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Public confusion about compostable and biodegradable materials

Consumer research has highlighted the confusion the public have over new forms of biodegradable and compostable packaging which retailers are increasingly introducing.

The study commissioned by the Waste & Resources Action Programme (WRAP) involved questioning over 400 members of the public in order to find out how informed they were about the materials.

WRAP materials development manager Peter Skelton told the delegates of a recent Recoup-organised conference on the future of plastics: We cant pretend this material is not going to be around it will be and in far greater quantities.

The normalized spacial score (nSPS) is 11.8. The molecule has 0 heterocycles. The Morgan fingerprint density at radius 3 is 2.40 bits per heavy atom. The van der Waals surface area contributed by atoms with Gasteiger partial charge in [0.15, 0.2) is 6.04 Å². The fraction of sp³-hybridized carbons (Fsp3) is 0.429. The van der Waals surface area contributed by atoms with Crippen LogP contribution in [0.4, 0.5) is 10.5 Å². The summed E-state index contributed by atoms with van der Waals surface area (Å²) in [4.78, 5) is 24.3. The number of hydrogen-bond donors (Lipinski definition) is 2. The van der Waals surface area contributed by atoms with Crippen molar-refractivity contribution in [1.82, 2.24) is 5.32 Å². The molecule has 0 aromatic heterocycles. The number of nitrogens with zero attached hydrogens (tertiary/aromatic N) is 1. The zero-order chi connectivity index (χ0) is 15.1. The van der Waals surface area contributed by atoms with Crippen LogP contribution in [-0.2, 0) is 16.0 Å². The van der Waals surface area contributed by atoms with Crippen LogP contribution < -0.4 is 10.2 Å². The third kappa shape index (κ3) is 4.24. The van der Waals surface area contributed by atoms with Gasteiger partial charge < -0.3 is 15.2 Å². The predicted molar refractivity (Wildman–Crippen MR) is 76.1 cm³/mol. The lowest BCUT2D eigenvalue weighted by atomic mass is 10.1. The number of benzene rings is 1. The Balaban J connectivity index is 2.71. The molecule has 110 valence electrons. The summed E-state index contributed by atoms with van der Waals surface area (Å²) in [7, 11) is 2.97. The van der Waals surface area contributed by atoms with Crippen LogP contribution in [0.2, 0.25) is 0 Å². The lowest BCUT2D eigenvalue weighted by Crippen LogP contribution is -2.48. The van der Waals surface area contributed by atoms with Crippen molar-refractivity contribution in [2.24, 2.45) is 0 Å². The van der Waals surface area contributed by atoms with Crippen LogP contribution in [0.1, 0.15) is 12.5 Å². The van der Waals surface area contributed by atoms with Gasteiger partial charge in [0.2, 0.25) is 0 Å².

Results from the focus groups revealed that people recycle by format rather than material type. For example they are happy to separate all drinks bottles but do not want to sort these into individual material types.

What we found was public confusion with people wanting to put biodegradable packaging into the plastics recycling stream, plastic into the composting stream and the potential disengagement of the public from plastics recycling altogether, Skelton said.

The research found the public favoured home compostable bio-plastics to those that had to go to commercial composting facilities. This makes polylactic acid (PLA) bottles, generally made from cornstarch or sugar cane, and requiring commercial facilities, a key concern. New plants can detect and eradicate this contamination, but at a current rate of less than 1% they have a very low impact.

But what if this rises to about 20%? Skelton asked. The outlook is currently okay unless major brands move into PLA, such as if developments meant they were able to contain carbonated drinks.

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